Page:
Performing Capacity and Gender: Randolph Bourne and Disabled Masculinity in Roosevelt’s America

Saturday, January 5, 2019: 1:30 PM
Williford B (Hilton Chicago)
Elizabeth M. McFayden, University of Illinois at Chicago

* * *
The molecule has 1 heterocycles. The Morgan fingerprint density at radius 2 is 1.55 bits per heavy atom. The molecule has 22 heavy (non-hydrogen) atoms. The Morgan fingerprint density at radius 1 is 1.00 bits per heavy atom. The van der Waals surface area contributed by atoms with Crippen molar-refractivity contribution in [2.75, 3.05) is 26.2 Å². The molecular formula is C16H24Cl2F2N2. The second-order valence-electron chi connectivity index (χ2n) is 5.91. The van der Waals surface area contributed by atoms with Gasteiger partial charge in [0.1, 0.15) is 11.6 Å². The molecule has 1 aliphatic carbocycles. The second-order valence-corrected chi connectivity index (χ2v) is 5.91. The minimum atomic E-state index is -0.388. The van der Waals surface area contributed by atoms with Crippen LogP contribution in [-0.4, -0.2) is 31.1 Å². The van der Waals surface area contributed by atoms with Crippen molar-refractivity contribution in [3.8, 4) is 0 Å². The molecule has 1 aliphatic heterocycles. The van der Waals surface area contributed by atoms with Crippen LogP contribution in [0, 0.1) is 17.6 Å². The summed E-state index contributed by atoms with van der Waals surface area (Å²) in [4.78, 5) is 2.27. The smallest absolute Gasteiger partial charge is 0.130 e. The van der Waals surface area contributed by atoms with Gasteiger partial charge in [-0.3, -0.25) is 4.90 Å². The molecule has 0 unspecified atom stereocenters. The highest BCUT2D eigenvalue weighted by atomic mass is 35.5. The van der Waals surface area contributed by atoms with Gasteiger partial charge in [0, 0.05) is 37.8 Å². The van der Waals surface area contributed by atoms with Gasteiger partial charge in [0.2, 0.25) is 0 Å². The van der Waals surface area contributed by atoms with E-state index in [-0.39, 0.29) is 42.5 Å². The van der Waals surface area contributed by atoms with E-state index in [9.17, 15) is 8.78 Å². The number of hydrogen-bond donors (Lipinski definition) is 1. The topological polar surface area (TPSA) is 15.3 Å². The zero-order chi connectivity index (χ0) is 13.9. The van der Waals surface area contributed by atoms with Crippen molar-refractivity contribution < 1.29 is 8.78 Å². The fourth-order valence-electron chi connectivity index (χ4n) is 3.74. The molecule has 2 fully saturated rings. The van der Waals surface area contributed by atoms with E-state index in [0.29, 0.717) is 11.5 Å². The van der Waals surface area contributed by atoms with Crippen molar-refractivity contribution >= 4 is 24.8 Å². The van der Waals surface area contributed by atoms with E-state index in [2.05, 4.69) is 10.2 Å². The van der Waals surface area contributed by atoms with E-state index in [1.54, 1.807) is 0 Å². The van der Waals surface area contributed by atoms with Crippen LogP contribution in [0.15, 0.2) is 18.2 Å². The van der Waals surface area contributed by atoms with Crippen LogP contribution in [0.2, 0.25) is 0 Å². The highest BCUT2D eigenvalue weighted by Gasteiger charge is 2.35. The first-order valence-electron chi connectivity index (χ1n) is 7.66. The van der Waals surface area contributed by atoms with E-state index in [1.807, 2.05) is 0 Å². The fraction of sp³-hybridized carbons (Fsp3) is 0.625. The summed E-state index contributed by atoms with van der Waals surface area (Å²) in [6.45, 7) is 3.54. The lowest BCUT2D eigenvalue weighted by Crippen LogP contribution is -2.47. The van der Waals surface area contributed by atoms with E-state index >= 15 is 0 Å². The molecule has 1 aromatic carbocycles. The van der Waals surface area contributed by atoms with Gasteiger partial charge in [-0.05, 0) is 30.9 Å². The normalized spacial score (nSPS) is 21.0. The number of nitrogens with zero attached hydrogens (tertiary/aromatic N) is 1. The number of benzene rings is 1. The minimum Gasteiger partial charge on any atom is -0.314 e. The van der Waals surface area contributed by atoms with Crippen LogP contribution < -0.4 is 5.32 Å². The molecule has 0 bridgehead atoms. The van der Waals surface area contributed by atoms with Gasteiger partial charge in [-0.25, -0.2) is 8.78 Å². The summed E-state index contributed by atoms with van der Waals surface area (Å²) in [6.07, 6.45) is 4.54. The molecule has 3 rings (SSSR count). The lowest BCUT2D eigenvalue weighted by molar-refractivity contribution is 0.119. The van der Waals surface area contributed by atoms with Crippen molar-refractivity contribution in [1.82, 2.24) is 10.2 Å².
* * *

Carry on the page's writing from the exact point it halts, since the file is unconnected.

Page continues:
The United States in the late 19th and early 20th century emerged as one of the leading modern nations on the global stage. Vitally important to this debut was the appearance of a strong American manhood which had its foundation in the healthiest, most strenuous race: the white, able-bodied American male, epitomized in the figure of Theodore Roosevelt. To be anything less was to be deficient and, as the U.S. took more of a major role in world affairs, it was imperative for the nation to perform masculinity with the upmost confidence, especially with the onset of war in Europe. For men who were not able to live up to the hypermasculinity that Roosevelt represented, it was a more difficult time, especially for disabled men like essayist and cultural critic Randolph Bourne because gender and ability were linked to questions of normative capacity, determined and defined by the hegemonic state. Already set apart from manly endeavors prior to the start of the Great War, Bourne found himself even further removed from masculinity’s benchmarks once the U.S. started discussing its entrance into the war. Yet WWI pushed Bourne to give the greatest performance of his short life, demonstrating his own capacity by speaking out against the war and trying to find a part of American conscience that would allow people of all types their roles in society. For Bourne, embracing the feminine and balancing it against the masculine allowed more room for difference, wherein different capacities would find a home, and not be held to impossibly rigid and normative standards. As he could not be the man America demanded he be, his masculinity was best demonstrated only when it was combined with his feminine side, producing a creative and embracing man who fought battles armed only with a pen.
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